A new faculty member in the Odette School of Business is hoping to build on the department’s existing strengths and make it an even more research-intensive institution.
“There clearly is an intention to change the culture, and I came here with the intent to be a part of that change,” says Alan Richardson an accounting professor and the new Odette Research Chair.
Dr. Richardson comes to Odette via the Schulich School of Business at York University, where he’s been for the last eight years, spending part of his time there as chair of the accounting area. Prior to that, he spent 18 years at Queen’s University in Kingston, where he earned his PhD in 1985. He was associate dean of Queen’s Business School, director of its advanced accounting program and chair of its research program.
One of Richardson’s roles will be to provide mentorship to more junior faculty members developing their research programs, while actively maintaining his own, which focuses on the role of accounting in managing transnational communications networks and the relationship between transnational standards and local implementation.
A Certified General Accountant and a Fellow of the Certified General Accountants of Canada, Richardson said he’s studying why countries would choose to follow transnational accounting standards established by the board of the International Accounting Standards Committee.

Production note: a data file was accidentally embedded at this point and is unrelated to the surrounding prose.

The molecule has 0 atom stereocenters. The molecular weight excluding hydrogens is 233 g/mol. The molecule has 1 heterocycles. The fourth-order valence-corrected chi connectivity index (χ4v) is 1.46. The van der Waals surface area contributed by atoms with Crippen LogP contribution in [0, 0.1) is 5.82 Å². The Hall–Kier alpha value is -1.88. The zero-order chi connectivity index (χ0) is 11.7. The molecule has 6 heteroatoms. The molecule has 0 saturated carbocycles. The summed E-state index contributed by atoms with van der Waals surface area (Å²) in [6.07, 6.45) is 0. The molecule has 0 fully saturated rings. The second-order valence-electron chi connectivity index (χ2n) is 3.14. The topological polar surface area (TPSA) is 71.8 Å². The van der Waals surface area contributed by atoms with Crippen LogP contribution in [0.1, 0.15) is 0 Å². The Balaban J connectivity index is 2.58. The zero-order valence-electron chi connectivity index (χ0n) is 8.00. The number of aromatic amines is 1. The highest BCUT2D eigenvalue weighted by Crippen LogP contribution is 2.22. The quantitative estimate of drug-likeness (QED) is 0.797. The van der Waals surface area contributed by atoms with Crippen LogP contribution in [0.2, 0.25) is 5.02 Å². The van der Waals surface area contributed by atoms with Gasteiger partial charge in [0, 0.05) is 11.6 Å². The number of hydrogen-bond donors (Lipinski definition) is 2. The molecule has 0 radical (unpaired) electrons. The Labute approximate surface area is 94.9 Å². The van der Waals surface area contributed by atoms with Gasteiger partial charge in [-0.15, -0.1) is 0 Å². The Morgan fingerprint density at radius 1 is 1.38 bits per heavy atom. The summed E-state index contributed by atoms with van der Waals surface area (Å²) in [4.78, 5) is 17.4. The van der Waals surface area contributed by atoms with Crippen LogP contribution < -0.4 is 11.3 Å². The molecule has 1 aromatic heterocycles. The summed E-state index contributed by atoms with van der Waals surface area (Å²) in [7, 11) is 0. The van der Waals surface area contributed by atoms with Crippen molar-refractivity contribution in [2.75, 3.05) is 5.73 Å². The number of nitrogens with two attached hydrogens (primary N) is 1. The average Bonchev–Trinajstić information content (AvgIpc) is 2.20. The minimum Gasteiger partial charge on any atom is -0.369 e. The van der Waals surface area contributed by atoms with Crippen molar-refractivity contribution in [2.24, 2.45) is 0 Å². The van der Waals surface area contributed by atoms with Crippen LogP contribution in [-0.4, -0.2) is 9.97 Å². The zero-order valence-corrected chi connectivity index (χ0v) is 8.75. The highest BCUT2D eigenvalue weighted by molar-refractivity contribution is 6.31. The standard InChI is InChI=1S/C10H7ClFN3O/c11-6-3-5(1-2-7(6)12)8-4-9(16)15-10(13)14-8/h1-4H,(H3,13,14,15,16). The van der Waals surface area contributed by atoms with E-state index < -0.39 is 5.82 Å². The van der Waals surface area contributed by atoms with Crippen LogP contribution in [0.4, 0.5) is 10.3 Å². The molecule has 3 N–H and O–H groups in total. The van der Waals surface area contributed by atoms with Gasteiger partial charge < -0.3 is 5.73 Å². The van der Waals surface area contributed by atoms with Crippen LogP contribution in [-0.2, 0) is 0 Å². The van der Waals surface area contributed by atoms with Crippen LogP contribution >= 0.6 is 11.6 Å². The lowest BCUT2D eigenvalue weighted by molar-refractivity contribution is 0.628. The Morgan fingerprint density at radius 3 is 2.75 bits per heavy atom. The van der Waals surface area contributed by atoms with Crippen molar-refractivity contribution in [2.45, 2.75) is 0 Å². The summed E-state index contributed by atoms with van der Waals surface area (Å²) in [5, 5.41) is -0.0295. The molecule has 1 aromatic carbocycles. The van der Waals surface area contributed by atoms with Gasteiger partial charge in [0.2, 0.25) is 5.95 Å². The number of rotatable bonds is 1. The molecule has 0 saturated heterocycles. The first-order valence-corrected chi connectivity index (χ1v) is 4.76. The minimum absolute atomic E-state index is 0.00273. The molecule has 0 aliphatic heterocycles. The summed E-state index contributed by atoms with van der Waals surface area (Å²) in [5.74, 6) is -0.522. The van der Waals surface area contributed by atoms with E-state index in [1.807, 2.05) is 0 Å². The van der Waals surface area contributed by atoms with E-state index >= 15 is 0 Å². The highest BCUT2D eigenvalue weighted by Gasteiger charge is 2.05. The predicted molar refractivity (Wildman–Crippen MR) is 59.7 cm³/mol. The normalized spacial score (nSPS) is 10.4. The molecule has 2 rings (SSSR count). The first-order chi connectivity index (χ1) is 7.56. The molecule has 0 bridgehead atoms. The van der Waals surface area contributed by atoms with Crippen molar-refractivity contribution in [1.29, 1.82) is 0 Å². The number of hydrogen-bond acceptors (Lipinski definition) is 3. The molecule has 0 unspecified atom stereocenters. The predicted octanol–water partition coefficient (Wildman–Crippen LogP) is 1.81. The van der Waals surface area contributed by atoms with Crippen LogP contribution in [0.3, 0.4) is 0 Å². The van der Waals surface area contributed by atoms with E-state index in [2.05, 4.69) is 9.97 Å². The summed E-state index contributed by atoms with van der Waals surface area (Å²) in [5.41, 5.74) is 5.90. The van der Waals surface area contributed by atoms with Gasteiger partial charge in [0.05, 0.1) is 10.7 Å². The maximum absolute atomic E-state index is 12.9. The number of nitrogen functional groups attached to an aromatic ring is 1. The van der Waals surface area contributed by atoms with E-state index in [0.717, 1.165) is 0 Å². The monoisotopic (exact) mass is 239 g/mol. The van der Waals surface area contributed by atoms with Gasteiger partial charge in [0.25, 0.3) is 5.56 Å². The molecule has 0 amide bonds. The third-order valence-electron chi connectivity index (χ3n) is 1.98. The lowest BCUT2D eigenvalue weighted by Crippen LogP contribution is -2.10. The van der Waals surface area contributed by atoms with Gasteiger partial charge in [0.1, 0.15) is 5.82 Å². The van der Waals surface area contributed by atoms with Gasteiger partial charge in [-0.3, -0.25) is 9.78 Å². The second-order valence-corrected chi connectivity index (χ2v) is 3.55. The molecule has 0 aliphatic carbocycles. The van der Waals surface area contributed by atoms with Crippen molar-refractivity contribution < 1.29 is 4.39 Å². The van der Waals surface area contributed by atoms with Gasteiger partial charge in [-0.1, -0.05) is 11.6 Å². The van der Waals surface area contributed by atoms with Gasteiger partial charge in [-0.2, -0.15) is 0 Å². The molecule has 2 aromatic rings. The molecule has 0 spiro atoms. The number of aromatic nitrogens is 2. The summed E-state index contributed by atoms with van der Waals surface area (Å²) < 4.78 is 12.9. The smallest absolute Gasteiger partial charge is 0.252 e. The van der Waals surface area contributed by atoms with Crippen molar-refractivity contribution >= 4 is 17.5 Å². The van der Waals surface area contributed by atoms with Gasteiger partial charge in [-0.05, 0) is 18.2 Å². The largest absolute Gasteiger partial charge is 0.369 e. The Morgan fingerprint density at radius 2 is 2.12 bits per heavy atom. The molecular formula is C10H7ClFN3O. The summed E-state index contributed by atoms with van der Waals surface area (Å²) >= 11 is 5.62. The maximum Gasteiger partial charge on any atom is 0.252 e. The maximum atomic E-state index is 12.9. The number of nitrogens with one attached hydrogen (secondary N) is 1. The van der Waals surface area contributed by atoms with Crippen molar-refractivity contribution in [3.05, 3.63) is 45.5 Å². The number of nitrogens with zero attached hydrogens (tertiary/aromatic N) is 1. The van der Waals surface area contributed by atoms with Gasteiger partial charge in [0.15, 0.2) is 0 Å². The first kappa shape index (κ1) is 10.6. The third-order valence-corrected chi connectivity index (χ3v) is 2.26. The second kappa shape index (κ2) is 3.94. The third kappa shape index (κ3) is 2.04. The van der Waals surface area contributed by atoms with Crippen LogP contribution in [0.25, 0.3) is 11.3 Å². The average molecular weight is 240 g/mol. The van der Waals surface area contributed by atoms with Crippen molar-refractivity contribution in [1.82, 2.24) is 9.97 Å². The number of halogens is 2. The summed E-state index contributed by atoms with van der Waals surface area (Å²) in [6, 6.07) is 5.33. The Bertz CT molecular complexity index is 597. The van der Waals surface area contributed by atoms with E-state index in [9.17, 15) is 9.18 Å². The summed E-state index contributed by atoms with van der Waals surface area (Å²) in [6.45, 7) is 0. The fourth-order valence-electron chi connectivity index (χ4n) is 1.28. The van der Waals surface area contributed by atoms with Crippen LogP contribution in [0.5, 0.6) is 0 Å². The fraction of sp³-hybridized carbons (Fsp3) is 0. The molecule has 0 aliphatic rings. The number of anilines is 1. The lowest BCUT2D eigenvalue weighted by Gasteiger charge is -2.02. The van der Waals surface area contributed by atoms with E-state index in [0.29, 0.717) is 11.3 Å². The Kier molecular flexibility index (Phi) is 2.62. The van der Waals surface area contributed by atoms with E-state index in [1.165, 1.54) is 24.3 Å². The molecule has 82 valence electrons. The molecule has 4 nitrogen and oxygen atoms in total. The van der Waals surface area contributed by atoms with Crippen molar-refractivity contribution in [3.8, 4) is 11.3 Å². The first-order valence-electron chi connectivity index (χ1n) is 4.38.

“Implementing these standards is more of a problem in developing countries, but the IASC has no real legitimacy there,” he said. “These aren’t standards that have been imposed by the United Nations, so why would individual countries choose to comply? And can they implement standards designed with well-developed capital markets and a mature accounting profession in mind?”
Richardson will be teaching a new course on sustainability reporting, which he said will be of interest to students in science and engineering.
“There’s a greater emphasis these days in the corporate world on measuring social and environmental performance, but accountants don’t have that expertise,” he explained. “Out of 250 of the largest companies in the world, 95 per cent of them have released some sort of sustainability report. But they have to rely on people in engineering or science to make sure they’re using the right standards of measurement.”
Richardson is the father of two young adults, a son who is teaching English in Korea, and a daughter who is finishing up a master’s degree in human kinetics at Western University.